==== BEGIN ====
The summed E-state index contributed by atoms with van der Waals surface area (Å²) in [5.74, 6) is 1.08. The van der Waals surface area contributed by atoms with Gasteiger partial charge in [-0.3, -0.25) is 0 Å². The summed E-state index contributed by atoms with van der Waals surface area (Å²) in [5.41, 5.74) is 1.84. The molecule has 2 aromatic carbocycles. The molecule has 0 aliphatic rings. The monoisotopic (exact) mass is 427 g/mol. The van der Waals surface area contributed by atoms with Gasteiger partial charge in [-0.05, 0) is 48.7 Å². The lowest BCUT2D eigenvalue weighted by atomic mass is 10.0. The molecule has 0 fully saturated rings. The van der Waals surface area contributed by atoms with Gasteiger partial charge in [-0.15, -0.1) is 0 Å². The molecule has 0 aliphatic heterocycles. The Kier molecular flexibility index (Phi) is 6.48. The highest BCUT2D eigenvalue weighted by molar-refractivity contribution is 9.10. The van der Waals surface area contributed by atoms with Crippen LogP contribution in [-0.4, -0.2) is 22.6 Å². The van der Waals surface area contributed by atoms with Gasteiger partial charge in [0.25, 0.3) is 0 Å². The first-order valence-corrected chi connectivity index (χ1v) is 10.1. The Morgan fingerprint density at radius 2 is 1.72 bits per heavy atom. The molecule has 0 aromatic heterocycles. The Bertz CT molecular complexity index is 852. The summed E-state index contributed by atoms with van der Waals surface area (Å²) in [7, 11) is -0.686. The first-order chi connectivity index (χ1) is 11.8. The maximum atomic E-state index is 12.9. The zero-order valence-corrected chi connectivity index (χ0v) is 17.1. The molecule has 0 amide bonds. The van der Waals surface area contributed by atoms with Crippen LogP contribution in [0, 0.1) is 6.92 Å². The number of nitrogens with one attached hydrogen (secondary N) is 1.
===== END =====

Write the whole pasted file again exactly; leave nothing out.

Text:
The summed E-state index contributed by atoms with van der Waals surface area (Å²) in [5.74, 6) is 1.08. The van der Waals surface area contributed by atoms with Gasteiger partial charge in [-0.3, -0.25) is 0 Å². The summed E-state index contributed by atoms with van der Waals surface area (Å²) in [5.41, 5.74) is 1.84. The molecule has 2 aromatic carbocycles. The molecule has 0 aliphatic rings. The monoisotopic (exact) mass is 427 g/mol. The van der Waals surface area contributed by atoms with Gasteiger partial charge in [-0.05, 0) is 48.7 Å². The lowest BCUT2D eigenvalue weighted by atomic mass is 10.0. The molecule has 0 fully saturated rings. The van der Waals surface area contributed by atoms with Gasteiger partial charge in [-0.15, -0.1) is 0 Å². The molecule has 0 aliphatic heterocycles. The Kier molecular flexibility index (Phi) is 6.48. The highest BCUT2D eigenvalue weighted by molar-refractivity contribution is 9.10. The van der Waals surface area contributed by atoms with Crippen LogP contribution in [-0.4, -0.2) is 22.6 Å². The van der Waals surface area contributed by atoms with Gasteiger partial charge in [0.25, 0.3) is 0 Å². The first-order valence-corrected chi connectivity index (χ1v) is 10.1. The Morgan fingerprint density at radius 2 is 1.72 bits per heavy atom. The molecule has 0 aromatic heterocycles. The Bertz CT molecular complexity index is 852. The summed E-state index contributed by atoms with van der Waals surface area (Å²) in [7, 11) is -0.686. The first-order chi connectivity index (χ1) is 11.8. The maximum atomic E-state index is 12.9. The zero-order valence-corrected chi connectivity index (χ0v) is 17.1. The molecule has 0 amide bonds. The van der Waals surface area contributed by atoms with Crippen LogP contribution in [0, 0.1) is 6.92 Å². The number of nitrogens with one attached hydrogen (secondary N) is 1.